I thinks peoples obsession with being authentic has perverted them into not being authentic at all. People are paralyzed to enjoy something that they think too many other people like and end up adopting a persona of being alienated from the popular culture. To me that seems incredibly inauthentic.

Incidentally, this also means that aesthetic judgments can be more or less informed and therefore of greater or lesser value, which is why the "eye of the beholder" argument doesn't really get much traction in the philosophical study of aesthetics. This doesn't mean that one piece of art can be objectively considered "good" and another "bad," but it does mean that some people can have more finely developed tastes than others, and those people can make more competent judgments about these works of art than others. And while this may sound elitist, remember that this is also instructive when it comes to cross-cultural analysis of art. A person brought up in a particular culture may not "get" the artistic conventions of another culture and be too quick to dismiss it, while someone who is familiar with that culture's conventions can judge it with the standards by which it was meant to be judged, and thus have a finer aesthetic appreciation of it.

In the end, aesthetics may have the kind of "objective" truth-value that scientific inquiry seeks after, but it is not pure whim either. A person with a well-informed sense of aesthetics will be able to articulate why a given piece of art or music is good or bad, and can have meaningful debates with others who disagree with their assessment. Aesthetics, then, is not merely a matter of unconscious drives, but is in fact a cultivated form of intelligence.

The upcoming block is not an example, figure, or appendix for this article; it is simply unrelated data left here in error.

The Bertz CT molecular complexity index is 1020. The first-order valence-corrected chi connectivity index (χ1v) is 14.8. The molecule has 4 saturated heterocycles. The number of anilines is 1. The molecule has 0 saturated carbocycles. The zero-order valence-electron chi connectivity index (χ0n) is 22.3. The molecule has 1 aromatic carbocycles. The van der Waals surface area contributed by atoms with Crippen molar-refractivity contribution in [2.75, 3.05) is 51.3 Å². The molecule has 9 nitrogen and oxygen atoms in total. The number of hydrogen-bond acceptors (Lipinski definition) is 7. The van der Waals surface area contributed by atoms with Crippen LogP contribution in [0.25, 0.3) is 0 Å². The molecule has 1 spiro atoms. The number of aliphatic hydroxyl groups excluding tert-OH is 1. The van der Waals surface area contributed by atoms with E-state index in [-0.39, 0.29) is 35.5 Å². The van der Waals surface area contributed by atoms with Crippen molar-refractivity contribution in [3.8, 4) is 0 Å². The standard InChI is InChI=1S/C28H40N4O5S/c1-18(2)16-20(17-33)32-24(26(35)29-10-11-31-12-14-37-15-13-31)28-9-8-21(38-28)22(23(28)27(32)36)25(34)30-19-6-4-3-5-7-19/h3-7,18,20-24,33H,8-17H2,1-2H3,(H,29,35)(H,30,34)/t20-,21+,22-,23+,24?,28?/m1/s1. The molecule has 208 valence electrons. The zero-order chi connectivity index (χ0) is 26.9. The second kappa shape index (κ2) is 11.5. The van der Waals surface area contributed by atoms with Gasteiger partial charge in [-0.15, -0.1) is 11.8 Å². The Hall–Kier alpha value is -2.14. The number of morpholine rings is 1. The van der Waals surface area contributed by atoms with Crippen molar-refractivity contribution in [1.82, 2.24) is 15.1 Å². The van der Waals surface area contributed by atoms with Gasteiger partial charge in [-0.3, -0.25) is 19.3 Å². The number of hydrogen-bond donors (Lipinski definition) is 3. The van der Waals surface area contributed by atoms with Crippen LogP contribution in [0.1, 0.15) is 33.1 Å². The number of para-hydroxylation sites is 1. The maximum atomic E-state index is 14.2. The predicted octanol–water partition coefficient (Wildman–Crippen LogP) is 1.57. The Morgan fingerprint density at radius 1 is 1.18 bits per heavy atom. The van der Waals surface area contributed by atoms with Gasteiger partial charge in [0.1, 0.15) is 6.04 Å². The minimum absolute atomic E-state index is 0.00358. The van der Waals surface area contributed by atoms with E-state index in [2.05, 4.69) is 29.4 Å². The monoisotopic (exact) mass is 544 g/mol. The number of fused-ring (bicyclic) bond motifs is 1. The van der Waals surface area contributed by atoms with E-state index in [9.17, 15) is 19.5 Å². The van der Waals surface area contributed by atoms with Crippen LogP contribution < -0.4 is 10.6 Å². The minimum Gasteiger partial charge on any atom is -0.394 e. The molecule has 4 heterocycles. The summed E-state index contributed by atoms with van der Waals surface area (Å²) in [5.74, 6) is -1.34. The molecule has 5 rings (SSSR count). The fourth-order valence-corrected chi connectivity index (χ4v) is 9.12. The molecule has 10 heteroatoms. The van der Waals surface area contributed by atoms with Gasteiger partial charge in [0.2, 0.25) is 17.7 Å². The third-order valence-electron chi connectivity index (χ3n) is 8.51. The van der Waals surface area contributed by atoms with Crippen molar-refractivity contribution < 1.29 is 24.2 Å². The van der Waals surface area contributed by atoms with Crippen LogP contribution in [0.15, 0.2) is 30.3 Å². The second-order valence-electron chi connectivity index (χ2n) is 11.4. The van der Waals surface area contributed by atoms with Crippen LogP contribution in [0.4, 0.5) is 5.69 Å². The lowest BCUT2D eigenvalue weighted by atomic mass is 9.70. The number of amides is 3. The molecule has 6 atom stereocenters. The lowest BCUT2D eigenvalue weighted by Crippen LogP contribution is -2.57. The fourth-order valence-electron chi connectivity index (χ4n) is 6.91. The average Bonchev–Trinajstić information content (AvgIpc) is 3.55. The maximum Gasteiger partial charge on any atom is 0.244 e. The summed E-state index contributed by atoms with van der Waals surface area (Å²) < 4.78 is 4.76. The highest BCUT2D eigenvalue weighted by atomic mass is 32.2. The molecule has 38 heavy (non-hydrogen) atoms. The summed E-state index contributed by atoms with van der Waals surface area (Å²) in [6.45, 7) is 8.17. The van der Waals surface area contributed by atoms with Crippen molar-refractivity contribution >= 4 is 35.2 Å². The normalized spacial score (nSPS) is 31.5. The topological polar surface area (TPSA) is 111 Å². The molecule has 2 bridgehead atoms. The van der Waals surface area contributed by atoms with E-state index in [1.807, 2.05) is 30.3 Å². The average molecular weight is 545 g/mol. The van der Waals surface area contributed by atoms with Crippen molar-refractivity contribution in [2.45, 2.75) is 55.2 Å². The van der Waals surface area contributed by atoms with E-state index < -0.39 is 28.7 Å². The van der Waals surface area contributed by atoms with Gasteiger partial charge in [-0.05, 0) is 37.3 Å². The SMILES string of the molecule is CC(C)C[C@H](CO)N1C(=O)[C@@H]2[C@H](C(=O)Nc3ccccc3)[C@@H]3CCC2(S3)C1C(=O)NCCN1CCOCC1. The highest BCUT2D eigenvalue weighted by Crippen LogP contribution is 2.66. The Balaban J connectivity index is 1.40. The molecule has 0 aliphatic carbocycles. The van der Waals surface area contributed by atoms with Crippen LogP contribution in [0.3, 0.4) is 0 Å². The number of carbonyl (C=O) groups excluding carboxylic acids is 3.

I've never really thought about it to be perfectly honest, but it would seem to me that you could judge something from a variety of different perspectives with a variety of different biases and viewpoints which will effect your appreciation of something.

Probably the only thing I still sort of agree with Ayn Rand about is that what you say about some piece of art says as much about you as it does about it. Though knowing Ayn Rand she probably stole this from someone else and claimed it as her own original idea.
#14637387
Art is "objective" in a particular sense. It is propagated through a noosphere that extends beyond the individual consciousness in time and space. Aesthetic judgements cannot be strictly subjective, if only because every work of art requires a creator and an audience.
#14637411
The experience of art is participatory. It's an act of shared cultural communication between the creator and the viewer, and what you "get out" of it depends very much on what you "put into" it, i.e., the cultural, sociopolitical, religious, and philosophical expectations and (dare I say) prejudices that you bring to the table.